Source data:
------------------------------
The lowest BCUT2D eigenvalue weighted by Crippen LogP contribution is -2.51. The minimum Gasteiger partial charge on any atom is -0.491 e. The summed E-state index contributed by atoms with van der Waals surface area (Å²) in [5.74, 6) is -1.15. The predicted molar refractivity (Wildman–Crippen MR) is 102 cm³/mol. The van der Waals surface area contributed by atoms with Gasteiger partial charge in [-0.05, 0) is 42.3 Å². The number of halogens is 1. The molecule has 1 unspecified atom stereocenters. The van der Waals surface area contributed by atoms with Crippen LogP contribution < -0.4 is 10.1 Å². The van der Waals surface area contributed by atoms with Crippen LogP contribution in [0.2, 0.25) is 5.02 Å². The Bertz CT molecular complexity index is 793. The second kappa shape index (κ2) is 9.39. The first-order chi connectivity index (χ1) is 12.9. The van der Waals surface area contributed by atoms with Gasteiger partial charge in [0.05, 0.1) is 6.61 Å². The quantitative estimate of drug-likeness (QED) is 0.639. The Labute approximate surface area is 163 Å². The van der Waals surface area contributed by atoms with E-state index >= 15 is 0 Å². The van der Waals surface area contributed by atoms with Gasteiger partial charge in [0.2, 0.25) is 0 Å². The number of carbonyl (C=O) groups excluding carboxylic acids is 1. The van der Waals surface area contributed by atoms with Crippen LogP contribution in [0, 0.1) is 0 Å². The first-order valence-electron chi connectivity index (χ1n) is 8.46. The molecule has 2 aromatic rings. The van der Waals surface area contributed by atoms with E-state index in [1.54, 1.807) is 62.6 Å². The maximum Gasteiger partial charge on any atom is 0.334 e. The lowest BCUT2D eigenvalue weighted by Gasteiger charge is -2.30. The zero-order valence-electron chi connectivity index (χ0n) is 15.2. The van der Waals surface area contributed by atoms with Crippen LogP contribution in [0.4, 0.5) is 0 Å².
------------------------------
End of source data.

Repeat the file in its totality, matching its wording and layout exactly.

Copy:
The lowest BCUT2D eigenvalue weighted by Crippen LogP contribution is -2.51. The minimum Gasteiger partial charge on any atom is -0.491 e. The summed E-state index contributed by atoms with van der Waals surface area (Å²) in [5.74, 6) is -1.15. The predicted molar refractivity (Wildman–Crippen MR) is 102 cm³/mol. The van der Waals surface area contributed by atoms with Gasteiger partial charge in [-0.05, 0) is 42.3 Å². The number of halogens is 1. The molecule has 1 unspecified atom stereocenters. The van der Waals surface area contributed by atoms with Crippen LogP contribution < -0.4 is 10.1 Å². The van der Waals surface area contributed by atoms with Crippen LogP contribution in [0.2, 0.25) is 5.02 Å². The Bertz CT molecular complexity index is 793. The second kappa shape index (κ2) is 9.39. The first-order chi connectivity index (χ1) is 12.9. The van der Waals surface area contributed by atoms with Gasteiger partial charge in [0.05, 0.1) is 6.61 Å². The quantitative estimate of drug-likeness (QED) is 0.639. The Labute approximate surface area is 163 Å². The van der Waals surface area contributed by atoms with E-state index >= 15 is 0 Å². The van der Waals surface area contributed by atoms with Gasteiger partial charge in [0.2, 0.25) is 0 Å². The number of carbonyl (C=O) groups excluding carboxylic acids is 1. The van der Waals surface area contributed by atoms with Crippen LogP contribution in [0, 0.1) is 0 Å². The first-order valence-electron chi connectivity index (χ1n) is 8.46. The molecule has 2 aromatic rings. The van der Waals surface area contributed by atoms with E-state index in [1.54, 1.807) is 62.6 Å². The maximum Gasteiger partial charge on any atom is 0.334 e. The lowest BCUT2D eigenvalue weighted by Gasteiger charge is -2.30. The zero-order valence-electron chi connectivity index (χ0n) is 15.2. The van der Waals surface area contributed by atoms with Crippen LogP contribution in [0.4, 0.5) is 0 Å².